Posted on 28 Apr. 2016
Slater and Gordon today has announced it is investigating a potential investor class action against Australia’s largest milk supplier, Murray Goulburn Co-operative, and its subsidiary MG Responsible Entity Limited.
The potential class action is on behalf of all current and former investors who acquired units in Murray Goulburn’s listed entity MG Unit Trust before 27 April, 2016, including through the capital raising conducted in July 2015 when MGC listed on the ASX.
The claim, which Slater and Gordon is investigating together with litigation funder IMF Bentham Limited, relates to guidance provided by Murray Goulburn in its Product Disclosure Statement (PDS) issued on 2 July, 2015, regarding its likely revenue and profits from the sale of milk products during the financial year ending 30 June 2016.
In its PDS, Murray Goulburn provided a forecast to its shareholders and unit holders of a FY16 net profit after tax of $85.8 million.
On 29 February 2016, Murray Goulburn announced a revised FY16 net profit after tax forecast of approximately $63 million, citing historically weak dairy commodity prices.
On 12 April 2016, and again on 18 April 2016, Murray Goulburn confirmed that Chinese regulators were tightening regulations on imports of milk products into China but denied that the anticipated regulatory changes would have a material impact on Murray Goulburn’s business.
Then, on 27 April 2016, only two months before the end of the financial year, Murray Goulburn downgraded its FY16 net profit after tax forecast to $39 to $42 million.
In announcing the FY16 Downgrade, Murray Goulburn blamed:
- Weak growth in Chinese demand for adult milk products in the first half of April 2016, resulting in reduced expectations for sales and revenue during the fourth quarter of FY16.
- A strengthening AUD:USD exchange rate.
- A downward revaluation of milk product inventory expected to be sold in FY17.
On the same day, Murray Goulburn also confirmed that its CEO and Managing Director Gary Helou and its CFO Brad Hingle would resign from their respective positions.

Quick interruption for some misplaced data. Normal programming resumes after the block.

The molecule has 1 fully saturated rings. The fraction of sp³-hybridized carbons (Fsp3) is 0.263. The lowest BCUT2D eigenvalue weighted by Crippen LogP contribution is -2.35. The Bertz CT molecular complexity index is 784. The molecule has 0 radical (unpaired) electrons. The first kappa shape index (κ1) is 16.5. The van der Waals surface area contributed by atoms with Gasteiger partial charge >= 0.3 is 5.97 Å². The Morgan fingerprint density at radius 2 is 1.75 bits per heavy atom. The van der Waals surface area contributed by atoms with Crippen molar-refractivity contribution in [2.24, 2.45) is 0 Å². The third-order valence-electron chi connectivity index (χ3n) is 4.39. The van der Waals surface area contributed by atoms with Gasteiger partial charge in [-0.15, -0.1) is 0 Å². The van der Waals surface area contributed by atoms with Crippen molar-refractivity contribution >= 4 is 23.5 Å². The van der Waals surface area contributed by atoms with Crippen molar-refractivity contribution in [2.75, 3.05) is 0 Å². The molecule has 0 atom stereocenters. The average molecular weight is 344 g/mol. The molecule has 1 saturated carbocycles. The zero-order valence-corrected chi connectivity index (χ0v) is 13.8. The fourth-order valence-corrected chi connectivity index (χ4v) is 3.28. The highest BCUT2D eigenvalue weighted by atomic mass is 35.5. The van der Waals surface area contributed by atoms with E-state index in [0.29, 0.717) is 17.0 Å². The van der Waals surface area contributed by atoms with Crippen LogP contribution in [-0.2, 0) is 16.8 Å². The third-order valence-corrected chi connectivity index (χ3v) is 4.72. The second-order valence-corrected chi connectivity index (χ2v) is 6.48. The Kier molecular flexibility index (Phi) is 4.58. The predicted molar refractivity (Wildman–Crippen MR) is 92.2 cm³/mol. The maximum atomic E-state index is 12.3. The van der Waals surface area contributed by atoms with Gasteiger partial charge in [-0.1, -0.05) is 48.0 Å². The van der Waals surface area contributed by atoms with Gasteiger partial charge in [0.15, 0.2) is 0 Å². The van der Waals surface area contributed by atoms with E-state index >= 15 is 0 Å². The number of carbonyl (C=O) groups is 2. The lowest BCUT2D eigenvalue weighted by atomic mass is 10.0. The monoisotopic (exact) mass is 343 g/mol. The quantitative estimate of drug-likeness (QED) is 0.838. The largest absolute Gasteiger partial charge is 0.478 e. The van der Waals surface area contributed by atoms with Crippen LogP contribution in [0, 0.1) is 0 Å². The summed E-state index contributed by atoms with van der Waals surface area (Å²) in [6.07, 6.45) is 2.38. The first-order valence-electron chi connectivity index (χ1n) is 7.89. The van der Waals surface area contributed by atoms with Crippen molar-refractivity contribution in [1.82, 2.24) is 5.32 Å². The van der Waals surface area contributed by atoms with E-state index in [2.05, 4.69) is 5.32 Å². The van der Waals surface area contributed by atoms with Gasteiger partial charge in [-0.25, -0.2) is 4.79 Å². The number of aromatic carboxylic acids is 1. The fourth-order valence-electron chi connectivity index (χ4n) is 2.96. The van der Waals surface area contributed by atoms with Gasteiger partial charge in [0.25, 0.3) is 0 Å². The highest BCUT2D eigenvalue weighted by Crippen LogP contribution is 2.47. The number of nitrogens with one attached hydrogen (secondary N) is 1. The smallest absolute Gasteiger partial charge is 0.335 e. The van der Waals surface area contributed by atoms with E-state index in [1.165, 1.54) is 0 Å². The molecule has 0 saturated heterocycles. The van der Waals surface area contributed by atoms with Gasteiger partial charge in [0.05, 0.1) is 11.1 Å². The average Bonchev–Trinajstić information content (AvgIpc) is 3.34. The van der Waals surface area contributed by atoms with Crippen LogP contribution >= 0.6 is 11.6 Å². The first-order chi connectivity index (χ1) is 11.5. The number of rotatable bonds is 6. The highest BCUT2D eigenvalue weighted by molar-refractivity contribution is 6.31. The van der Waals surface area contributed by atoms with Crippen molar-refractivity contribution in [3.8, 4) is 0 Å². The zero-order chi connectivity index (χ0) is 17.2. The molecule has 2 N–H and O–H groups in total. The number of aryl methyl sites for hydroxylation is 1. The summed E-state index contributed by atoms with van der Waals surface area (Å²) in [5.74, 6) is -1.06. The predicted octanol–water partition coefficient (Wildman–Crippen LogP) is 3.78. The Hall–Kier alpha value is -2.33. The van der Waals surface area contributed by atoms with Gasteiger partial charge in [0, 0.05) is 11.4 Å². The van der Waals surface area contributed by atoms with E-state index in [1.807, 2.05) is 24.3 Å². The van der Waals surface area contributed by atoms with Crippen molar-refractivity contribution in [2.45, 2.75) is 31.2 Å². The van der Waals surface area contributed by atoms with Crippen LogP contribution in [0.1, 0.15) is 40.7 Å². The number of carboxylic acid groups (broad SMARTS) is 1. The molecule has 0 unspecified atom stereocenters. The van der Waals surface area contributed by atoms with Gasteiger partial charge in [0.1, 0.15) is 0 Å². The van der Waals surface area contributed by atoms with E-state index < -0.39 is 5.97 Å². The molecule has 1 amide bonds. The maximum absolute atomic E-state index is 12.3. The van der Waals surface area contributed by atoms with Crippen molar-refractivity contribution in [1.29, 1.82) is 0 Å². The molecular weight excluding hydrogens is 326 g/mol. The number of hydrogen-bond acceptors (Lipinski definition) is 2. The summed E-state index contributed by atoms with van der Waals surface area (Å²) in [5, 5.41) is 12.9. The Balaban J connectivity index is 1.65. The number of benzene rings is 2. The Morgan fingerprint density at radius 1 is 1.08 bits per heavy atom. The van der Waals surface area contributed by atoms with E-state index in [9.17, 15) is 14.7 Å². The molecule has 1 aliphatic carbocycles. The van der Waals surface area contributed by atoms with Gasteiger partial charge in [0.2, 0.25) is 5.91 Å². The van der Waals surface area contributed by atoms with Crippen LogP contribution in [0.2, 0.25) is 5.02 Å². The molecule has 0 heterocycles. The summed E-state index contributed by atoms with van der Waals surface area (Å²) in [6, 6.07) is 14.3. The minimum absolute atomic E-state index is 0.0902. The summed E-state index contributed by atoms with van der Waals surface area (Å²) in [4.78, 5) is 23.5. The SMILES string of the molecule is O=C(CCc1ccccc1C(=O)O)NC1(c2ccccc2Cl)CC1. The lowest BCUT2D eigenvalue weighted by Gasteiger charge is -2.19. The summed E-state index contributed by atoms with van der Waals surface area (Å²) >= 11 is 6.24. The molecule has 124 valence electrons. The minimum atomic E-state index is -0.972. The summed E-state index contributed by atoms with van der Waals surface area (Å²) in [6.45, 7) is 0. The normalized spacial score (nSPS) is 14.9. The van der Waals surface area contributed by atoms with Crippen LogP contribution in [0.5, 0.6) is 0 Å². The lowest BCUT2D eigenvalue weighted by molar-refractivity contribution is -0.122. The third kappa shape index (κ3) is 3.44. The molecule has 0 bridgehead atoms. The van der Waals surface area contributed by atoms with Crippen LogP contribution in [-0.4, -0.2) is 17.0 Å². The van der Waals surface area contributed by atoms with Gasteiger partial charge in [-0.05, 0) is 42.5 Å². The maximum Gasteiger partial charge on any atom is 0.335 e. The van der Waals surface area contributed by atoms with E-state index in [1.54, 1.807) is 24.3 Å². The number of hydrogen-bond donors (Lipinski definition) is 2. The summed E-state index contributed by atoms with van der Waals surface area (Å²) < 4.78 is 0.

In response to the news, Murray Goulburn Co-operative’s unit price fell more than 40% from its prior closing price of $2.14 in a single day, closing trading at $1.26 per unit.
Slater and Gordon and IMF are investigating:
- Whether Murray Goulburn misled investors in MGC by issuing the FY16 profit forecast in its July 2015 PDS and/or the revised forecast in February 2016 without a reasonable basis.
- Whether Murray Goulburn breached its continuous disclosure obligations under the ASX Listing Rules and the Corporations Act 2001 (Cth) by failing to announce the FY16 downgrade, or any part of it, prior to 27 April 2016.
- Whether MGC unit holders are able to recover losses incurred as a result of the above possible contraventions.
Slater and Gordon Senior class action lawyer Tim Finney said the firm will investigate whether Murray Goulburn has misled the market.
“Our initial investigations have identified inconsistencies between Murray Goulburn’s statements to the market regarding its likely profits in the 2016 financial year, and the factors that would affect its performance.
“Yesterday’s downgrade was of such a scale that it cannot be explained by the excuses that have so far been provided.
"We are investigating whether the true cause of Murray Goulburn’s downgrade was an aggressively optimistic profit forecast – built into its Product Disclosure Statement – that the company was simply never going to achieve.”
Investors who are interested in participating in a potential class action or who wish to receive more information, can opt in here.